Damaged clutch shut down new $360 million Navy warship
Imagine you just got that brand-new top-of-the-line sports car and you take it out for that first road trip and — you blow the clutch.
Now imagine that your hot new ride is a $360 million warship.
Well, that’s about what happened to the USS Milwaukee, one of the U.S. Navy’s newest littoral combat ships.
The 388-foot, 3,400-ton Milwaukee broke down in the Atlantic Ocean on December 10, less than a month after it was commissioned. The ship had to be towed 40 miles to Joint Expeditionary Base Little Creek-Fort Story in Virginia.
The Navy said at the time that metallic debris was found in filter systems in the ship, causing a loss of pressure in lubricant to gears that transfer power from the ship’s diesel and gas turbine engines to its water jet propulsion system.
Navy officials on Tuesday explained what happened in an email to CNN.
The Milwaukee “is designed to operate with gas turbine and diesel engines, which can operate in tandem or independently,” Navy Lt. Rebecca Haggard said. “In the case of Milwaukee, when switching from one system to the other, a clutch failed to disengage as designed. Instead, the clutch remained spinning and some of the clutch gears were damaged.”
Haggard said quick action by the crew prevented more serious problems and the damaged clutch was repaired in Virginia.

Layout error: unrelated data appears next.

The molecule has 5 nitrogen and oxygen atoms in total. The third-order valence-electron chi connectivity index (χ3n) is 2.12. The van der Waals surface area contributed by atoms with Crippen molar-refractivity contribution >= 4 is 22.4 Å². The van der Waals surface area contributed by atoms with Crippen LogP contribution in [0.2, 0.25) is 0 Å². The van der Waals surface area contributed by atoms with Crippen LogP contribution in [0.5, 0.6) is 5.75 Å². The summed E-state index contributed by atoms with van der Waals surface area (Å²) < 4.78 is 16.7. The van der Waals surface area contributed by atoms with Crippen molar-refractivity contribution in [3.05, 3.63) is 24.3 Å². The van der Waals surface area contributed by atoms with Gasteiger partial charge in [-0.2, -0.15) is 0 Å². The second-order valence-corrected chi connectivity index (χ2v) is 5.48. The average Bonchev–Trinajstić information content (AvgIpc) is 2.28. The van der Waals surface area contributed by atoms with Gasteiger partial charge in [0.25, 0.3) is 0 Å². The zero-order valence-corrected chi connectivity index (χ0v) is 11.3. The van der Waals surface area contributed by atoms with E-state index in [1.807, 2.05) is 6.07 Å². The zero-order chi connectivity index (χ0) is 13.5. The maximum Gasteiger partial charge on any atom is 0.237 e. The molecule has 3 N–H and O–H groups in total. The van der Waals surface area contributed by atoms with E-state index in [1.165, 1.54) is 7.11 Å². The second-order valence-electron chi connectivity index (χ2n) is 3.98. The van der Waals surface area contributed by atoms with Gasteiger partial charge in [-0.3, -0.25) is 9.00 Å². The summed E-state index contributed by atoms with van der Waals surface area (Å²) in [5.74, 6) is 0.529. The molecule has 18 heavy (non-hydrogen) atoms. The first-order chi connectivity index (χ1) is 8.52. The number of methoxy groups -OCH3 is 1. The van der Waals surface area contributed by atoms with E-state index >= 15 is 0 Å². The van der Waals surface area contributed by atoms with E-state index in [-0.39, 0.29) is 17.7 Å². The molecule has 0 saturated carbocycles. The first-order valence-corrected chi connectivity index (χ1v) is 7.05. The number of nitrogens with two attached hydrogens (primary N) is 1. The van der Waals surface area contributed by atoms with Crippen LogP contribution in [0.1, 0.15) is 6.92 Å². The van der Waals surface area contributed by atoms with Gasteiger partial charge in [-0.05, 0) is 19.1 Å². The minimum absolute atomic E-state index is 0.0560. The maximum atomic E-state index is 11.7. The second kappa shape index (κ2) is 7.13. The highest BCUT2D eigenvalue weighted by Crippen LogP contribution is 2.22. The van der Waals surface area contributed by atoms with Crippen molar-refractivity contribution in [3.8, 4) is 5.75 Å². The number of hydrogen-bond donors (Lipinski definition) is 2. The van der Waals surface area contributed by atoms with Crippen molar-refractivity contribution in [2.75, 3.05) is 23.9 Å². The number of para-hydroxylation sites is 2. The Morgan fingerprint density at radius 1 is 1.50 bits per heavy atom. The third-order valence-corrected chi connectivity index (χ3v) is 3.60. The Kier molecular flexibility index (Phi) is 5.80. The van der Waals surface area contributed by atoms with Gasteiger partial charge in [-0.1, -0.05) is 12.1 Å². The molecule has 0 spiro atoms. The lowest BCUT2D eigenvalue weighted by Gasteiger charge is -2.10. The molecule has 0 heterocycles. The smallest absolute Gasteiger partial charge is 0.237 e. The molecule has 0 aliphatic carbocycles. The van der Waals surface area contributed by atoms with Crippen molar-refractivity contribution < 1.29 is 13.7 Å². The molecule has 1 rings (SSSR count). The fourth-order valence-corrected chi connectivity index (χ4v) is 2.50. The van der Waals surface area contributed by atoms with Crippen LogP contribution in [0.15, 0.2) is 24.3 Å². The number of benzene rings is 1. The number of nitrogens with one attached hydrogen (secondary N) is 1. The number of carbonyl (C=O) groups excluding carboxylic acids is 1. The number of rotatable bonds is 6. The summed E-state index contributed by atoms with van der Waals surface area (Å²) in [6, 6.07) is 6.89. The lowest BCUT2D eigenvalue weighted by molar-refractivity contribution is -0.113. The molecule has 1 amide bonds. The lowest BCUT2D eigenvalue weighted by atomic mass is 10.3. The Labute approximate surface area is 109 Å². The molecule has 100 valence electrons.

The Navy had not yet put a price on the damage and repairs, Haggard said.
Last Friday, the Milwaukee completed a two-day-plus voyage from Virginia to Mayport, Florida, its first journey since the mishap.
The Navy said while at the shipyard of BAE Systems, a Navy contractor, in Mayport, the Milwaukee would take on additional equipment for testing this spring before proceeding to its home port in San Diego.
The Navy’s littoral combat ships come in two variants: the monohull and the trimaran. The Milwaukee is a monohull. With a draft of between 14 and 15 feet and a speed of 40 knots, the ships are designed to operate in littoral environments, or shallower coastal areas.
The past few months have been rough ones for the Navy’s LCS program.
Just a month after the Milwaukee mishap, its sister ship, the USS Fort Worth (LCS 3), was tied up at a dock in Singapore with what the U.S. Pacific Fleet called “a casualty to the ship’s combining gears.”
“Based on initial indications, the casualty occurred due to an apparent failure to follow procedures during an operational test of the port and starboard main propulsion diesel engines,” said a statement from the Pacific Fleet in Pearl Harbor, Hawaii.
The Navy is looking into what brought on the January 12 incident on the Fort Worth so corrective actions can be taken.
“Several options for the repair are under review. No decision has been made yet,” Lt. Cmdr. Matt Knight said Tuesday.
While the ships are having their onboard problems, they are also facing a lack of support at the Pentagon, specifically from Secretary of Defense Ash Carter.
In December, Carter ordered the Navy to cut its projected fleet of the ships from 52 to 40, saying resources that would have been devoted to the 12 proposed LCSs would be better expended on Navy ships with better firepower, as well as submarines and aircraft.